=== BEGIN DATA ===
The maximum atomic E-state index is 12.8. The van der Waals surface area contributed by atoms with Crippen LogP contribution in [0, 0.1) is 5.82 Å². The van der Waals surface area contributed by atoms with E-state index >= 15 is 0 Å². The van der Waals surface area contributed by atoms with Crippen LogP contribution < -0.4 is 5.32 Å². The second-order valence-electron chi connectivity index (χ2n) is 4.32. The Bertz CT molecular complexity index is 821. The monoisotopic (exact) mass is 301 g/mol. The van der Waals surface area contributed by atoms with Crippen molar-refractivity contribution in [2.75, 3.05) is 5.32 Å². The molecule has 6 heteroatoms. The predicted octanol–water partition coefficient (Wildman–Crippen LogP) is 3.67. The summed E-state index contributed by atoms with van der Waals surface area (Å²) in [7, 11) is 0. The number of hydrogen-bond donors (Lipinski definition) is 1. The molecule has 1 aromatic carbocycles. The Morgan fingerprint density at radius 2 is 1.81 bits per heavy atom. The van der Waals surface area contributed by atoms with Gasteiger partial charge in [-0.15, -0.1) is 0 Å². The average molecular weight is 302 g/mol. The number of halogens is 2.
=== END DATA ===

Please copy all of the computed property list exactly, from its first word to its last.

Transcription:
The maximum atomic E-state index is 12.8. The van der Waals surface area contributed by atoms with Crippen LogP contribution in [0, 0.1) is 5.82 Å². The van der Waals surface area contributed by atoms with E-state index >= 15 is 0 Å². The van der Waals surface area contributed by atoms with Crippen LogP contribution < -0.4 is 5.32 Å². The second-order valence-electron chi connectivity index (χ2n) is 4.32. The Bertz CT molecular complexity index is 821. The monoisotopic (exact) mass is 301 g/mol. The van der Waals surface area contributed by atoms with Crippen molar-refractivity contribution in [2.75, 3.05) is 5.32 Å². The molecule has 6 heteroatoms. The predicted octanol–water partition coefficient (Wildman–Crippen LogP) is 3.67. The summed E-state index contributed by atoms with van der Waals surface area (Å²) in [7, 11) is 0. The number of hydrogen-bond donors (Lipinski definition) is 1. The molecule has 1 aromatic carbocycles. The Morgan fingerprint density at radius 2 is 1.81 bits per heavy atom. The van der Waals surface area contributed by atoms with Gasteiger partial charge in [-0.15, -0.1) is 0 Å². The average molecular weight is 302 g/mol. The number of halogens is 2.